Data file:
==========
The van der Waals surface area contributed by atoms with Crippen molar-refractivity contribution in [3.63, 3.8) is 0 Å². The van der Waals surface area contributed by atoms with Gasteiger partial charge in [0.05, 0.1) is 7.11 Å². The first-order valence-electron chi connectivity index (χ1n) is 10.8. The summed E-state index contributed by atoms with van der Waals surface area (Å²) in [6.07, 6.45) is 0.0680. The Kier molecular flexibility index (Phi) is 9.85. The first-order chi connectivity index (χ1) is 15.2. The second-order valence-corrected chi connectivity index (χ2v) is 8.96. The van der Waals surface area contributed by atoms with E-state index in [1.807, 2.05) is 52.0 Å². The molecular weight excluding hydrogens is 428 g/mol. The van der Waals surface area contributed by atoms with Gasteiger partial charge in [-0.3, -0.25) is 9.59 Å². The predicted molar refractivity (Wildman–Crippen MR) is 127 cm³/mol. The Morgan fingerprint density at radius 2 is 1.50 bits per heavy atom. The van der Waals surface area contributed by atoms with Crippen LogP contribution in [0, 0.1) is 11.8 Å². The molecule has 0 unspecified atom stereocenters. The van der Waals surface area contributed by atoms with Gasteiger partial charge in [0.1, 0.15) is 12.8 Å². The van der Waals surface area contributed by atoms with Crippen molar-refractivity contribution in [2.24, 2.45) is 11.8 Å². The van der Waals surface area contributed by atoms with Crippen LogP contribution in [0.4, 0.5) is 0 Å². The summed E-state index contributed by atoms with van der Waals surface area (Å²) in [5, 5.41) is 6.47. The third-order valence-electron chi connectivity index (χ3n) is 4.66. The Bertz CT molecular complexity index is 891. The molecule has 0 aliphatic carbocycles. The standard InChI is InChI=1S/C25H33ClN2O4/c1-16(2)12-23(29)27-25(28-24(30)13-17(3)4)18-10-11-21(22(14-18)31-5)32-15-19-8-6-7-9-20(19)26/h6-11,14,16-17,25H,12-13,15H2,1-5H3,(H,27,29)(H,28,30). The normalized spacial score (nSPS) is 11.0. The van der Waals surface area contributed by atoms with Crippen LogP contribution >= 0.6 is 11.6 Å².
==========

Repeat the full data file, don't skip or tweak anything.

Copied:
The van der Waals surface area contributed by atoms with Crippen molar-refractivity contribution in [3.63, 3.8) is 0 Å². The van der Waals surface area contributed by atoms with Gasteiger partial charge in [0.05, 0.1) is 7.11 Å². The first-order valence-electron chi connectivity index (χ1n) is 10.8. The summed E-state index contributed by atoms with van der Waals surface area (Å²) in [6.07, 6.45) is 0.0680. The Kier molecular flexibility index (Phi) is 9.85. The first-order chi connectivity index (χ1) is 15.2. The second-order valence-corrected chi connectivity index (χ2v) is 8.96. The van der Waals surface area contributed by atoms with E-state index in [1.807, 2.05) is 52.0 Å². The molecular weight excluding hydrogens is 428 g/mol. The van der Waals surface area contributed by atoms with Gasteiger partial charge in [-0.3, -0.25) is 9.59 Å². The predicted molar refractivity (Wildman–Crippen MR) is 127 cm³/mol. The Morgan fingerprint density at radius 2 is 1.50 bits per heavy atom. The van der Waals surface area contributed by atoms with Crippen LogP contribution in [0, 0.1) is 11.8 Å². The molecule has 0 unspecified atom stereocenters. The van der Waals surface area contributed by atoms with Gasteiger partial charge in [0.1, 0.15) is 12.8 Å². The van der Waals surface area contributed by atoms with Crippen molar-refractivity contribution in [2.24, 2.45) is 11.8 Å². The van der Waals surface area contributed by atoms with Crippen LogP contribution in [0.4, 0.5) is 0 Å². The summed E-state index contributed by atoms with van der Waals surface area (Å²) in [5, 5.41) is 6.47. The third-order valence-electron chi connectivity index (χ3n) is 4.66. The Bertz CT molecular complexity index is 891. The molecule has 0 aliphatic carbocycles. The standard InChI is InChI=1S/C25H33ClN2O4/c1-16(2)12-23(29)27-25(28-24(30)13-17(3)4)18-10-11-21(22(14-18)31-5)32-15-19-8-6-7-9-20(19)26/h6-11,14,16-17,25H,12-13,15H2,1-5H3,(H,27,29)(H,28,30). The normalized spacial score (nSPS) is 11.0. The van der Waals surface area contributed by atoms with Crippen LogP contribution >= 0.6 is 11.6 Å².